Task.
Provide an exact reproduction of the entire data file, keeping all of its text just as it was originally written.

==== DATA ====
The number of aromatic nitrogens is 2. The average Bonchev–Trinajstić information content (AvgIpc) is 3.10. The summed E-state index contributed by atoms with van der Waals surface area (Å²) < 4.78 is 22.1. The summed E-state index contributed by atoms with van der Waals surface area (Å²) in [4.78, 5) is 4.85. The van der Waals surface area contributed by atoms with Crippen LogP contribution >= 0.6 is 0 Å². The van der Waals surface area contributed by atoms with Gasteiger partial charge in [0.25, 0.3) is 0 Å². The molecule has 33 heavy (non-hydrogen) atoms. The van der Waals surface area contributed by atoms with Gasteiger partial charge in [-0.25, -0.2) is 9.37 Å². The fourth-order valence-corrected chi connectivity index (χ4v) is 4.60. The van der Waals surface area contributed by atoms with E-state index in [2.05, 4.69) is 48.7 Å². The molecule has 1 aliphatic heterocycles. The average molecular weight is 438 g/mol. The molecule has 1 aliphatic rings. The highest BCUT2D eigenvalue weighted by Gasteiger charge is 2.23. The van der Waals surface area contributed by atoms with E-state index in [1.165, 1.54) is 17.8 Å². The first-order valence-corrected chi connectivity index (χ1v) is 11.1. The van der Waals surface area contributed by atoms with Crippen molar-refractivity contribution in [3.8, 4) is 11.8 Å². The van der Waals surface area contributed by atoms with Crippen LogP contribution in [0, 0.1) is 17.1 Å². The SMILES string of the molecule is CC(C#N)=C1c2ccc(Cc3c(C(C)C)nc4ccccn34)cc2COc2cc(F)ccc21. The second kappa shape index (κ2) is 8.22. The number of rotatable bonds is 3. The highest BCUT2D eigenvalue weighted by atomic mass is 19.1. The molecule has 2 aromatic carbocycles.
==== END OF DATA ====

The number of aromatic nitrogens is 2. The average Bonchev–Trinajstić information content (AvgIpc) is 3.10. The summed E-state index contributed by atoms with van der Waals surface area (Å²) < 4.78 is 22.1. The summed E-state index contributed by atoms with van der Waals surface area (Å²) in [4.78, 5) is 4.85. The van der Waals surface area contributed by atoms with Crippen LogP contribution >= 0.6 is 0 Å². The van der Waals surface area contributed by atoms with Gasteiger partial charge in [0.25, 0.3) is 0 Å². The molecule has 33 heavy (non-hydrogen) atoms. The van der Waals surface area contributed by atoms with Gasteiger partial charge in [-0.25, -0.2) is 9.37 Å². The fourth-order valence-corrected chi connectivity index (χ4v) is 4.60. The van der Waals surface area contributed by atoms with E-state index in [2.05, 4.69) is 48.7 Å². The molecule has 1 aliphatic heterocycles. The average molecular weight is 438 g/mol. The molecule has 1 aliphatic rings. The highest BCUT2D eigenvalue weighted by Gasteiger charge is 2.23. The van der Waals surface area contributed by atoms with E-state index in [1.165, 1.54) is 17.8 Å². The first-order valence-corrected chi connectivity index (χ1v) is 11.1. The van der Waals surface area contributed by atoms with Crippen molar-refractivity contribution in [3.8, 4) is 11.8 Å². The van der Waals surface area contributed by atoms with Crippen LogP contribution in [0, 0.1) is 17.1 Å². The SMILES string of the molecule is CC(C#N)=C1c2ccc(Cc3c(C(C)C)nc4ccccn34)cc2COc2cc(F)ccc21. The second kappa shape index (κ2) is 8.22. The number of rotatable bonds is 3. The highest BCUT2D eigenvalue weighted by atomic mass is 19.1. The molecule has 2 aromatic carbocycles.